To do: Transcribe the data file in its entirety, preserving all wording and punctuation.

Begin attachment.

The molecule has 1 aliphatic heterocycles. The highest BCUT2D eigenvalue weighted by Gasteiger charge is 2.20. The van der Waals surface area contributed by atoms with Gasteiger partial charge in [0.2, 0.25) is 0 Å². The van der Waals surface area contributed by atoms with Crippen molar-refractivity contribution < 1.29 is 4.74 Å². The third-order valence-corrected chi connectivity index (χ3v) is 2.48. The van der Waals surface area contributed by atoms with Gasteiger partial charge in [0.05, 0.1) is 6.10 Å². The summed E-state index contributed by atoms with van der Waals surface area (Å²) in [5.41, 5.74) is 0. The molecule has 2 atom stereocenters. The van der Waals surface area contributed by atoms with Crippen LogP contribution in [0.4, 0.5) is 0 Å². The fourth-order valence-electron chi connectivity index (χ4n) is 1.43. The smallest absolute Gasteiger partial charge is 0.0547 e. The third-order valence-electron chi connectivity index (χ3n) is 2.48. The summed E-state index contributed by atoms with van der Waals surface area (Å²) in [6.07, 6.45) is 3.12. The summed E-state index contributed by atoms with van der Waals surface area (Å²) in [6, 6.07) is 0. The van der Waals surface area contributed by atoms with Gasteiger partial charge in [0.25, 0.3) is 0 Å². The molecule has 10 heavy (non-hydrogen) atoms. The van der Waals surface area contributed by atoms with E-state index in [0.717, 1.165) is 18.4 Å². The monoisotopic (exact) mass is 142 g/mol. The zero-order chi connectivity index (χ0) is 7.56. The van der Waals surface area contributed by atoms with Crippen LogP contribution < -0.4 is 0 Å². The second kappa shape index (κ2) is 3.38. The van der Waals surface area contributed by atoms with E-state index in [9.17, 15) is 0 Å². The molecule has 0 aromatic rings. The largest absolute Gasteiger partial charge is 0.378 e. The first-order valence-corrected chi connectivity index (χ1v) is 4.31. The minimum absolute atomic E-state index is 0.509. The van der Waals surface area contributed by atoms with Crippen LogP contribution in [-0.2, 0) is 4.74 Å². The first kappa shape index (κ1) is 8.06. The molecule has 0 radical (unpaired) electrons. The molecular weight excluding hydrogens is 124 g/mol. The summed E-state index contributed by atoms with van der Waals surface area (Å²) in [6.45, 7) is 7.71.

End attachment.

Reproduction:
The molecule has 1 aliphatic heterocycles. The highest BCUT2D eigenvalue weighted by Gasteiger charge is 2.20. The van der Waals surface area contributed by atoms with Gasteiger partial charge in [0.2, 0.25) is 0 Å². The van der Waals surface area contributed by atoms with Crippen molar-refractivity contribution < 1.29 is 4.74 Å². The third-order valence-corrected chi connectivity index (χ3v) is 2.48. The van der Waals surface area contributed by atoms with Gasteiger partial charge in [0.05, 0.1) is 6.10 Å². The summed E-state index contributed by atoms with van der Waals surface area (Å²) in [5.41, 5.74) is 0. The molecule has 2 atom stereocenters. The van der Waals surface area contributed by atoms with Crippen LogP contribution in [0.4, 0.5) is 0 Å². The fourth-order valence-electron chi connectivity index (χ4n) is 1.43. The smallest absolute Gasteiger partial charge is 0.0547 e. The third-order valence-electron chi connectivity index (χ3n) is 2.48. The summed E-state index contributed by atoms with van der Waals surface area (Å²) in [6.07, 6.45) is 3.12. The summed E-state index contributed by atoms with van der Waals surface area (Å²) in [6, 6.07) is 0. The van der Waals surface area contributed by atoms with Gasteiger partial charge in [0.25, 0.3) is 0 Å². The molecule has 10 heavy (non-hydrogen) atoms. The van der Waals surface area contributed by atoms with E-state index in [0.717, 1.165) is 18.4 Å². The monoisotopic (exact) mass is 142 g/mol. The zero-order chi connectivity index (χ0) is 7.56. The van der Waals surface area contributed by atoms with Crippen LogP contribution < -0.4 is 0 Å². The second kappa shape index (κ2) is 3.38. The van der Waals surface area contributed by atoms with E-state index in [9.17, 15) is 0 Å². The molecule has 0 aromatic rings. The largest absolute Gasteiger partial charge is 0.378 e. The first-order valence-corrected chi connectivity index (χ1v) is 4.31. The minimum absolute atomic E-state index is 0.509. The van der Waals surface area contributed by atoms with Crippen LogP contribution in [-0.2, 0) is 4.74 Å². The first kappa shape index (κ1) is 8.06. The molecule has 0 radical (unpaired) electrons. The molecular weight excluding hydrogens is 124 g/mol. The summed E-state index contributed by atoms with van der Waals surface area (Å²) in [6.45, 7) is 7.71.